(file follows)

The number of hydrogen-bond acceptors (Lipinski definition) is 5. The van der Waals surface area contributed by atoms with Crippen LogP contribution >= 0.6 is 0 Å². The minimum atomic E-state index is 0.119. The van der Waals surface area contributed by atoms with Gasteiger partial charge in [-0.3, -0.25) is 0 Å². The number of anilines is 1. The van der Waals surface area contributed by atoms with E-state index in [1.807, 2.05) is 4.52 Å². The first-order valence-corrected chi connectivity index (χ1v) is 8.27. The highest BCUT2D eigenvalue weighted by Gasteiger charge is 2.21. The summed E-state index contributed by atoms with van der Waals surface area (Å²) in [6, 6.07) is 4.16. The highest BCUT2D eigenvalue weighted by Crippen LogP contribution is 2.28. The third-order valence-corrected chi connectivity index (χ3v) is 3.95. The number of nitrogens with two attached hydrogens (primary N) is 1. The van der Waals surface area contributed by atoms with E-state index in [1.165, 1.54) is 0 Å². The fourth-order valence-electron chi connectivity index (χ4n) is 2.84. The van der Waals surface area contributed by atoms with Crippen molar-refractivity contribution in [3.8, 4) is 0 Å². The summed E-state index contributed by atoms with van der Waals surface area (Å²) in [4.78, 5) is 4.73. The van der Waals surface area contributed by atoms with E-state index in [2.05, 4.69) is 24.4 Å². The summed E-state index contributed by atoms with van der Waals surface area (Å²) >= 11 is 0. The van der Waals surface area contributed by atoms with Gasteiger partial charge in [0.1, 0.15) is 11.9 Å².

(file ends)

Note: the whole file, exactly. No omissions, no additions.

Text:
The number of hydrogen-bond acceptors (Lipinski definition) is 5. The van der Waals surface area contributed by atoms with Crippen LogP contribution >= 0.6 is 0 Å². The minimum atomic E-state index is 0.119. The van der Waals surface area contributed by atoms with Gasteiger partial charge in [-0.3, -0.25) is 0 Å². The number of anilines is 1. The van der Waals surface area contributed by atoms with E-state index in [1.807, 2.05) is 4.52 Å². The first-order valence-corrected chi connectivity index (χ1v) is 8.27. The highest BCUT2D eigenvalue weighted by Gasteiger charge is 2.21. The summed E-state index contributed by atoms with van der Waals surface area (Å²) in [6, 6.07) is 4.16. The highest BCUT2D eigenvalue weighted by Crippen LogP contribution is 2.28. The third-order valence-corrected chi connectivity index (χ3v) is 3.95. The number of nitrogens with two attached hydrogens (primary N) is 1. The van der Waals surface area contributed by atoms with E-state index in [1.165, 1.54) is 0 Å². The fourth-order valence-electron chi connectivity index (χ4n) is 2.84. The van der Waals surface area contributed by atoms with Crippen molar-refractivity contribution in [3.8, 4) is 0 Å². The summed E-state index contributed by atoms with van der Waals surface area (Å²) in [4.78, 5) is 4.73. The van der Waals surface area contributed by atoms with E-state index in [2.05, 4.69) is 24.4 Å². The summed E-state index contributed by atoms with van der Waals surface area (Å²) >= 11 is 0. The van der Waals surface area contributed by atoms with Gasteiger partial charge in [0.1, 0.15) is 11.9 Å².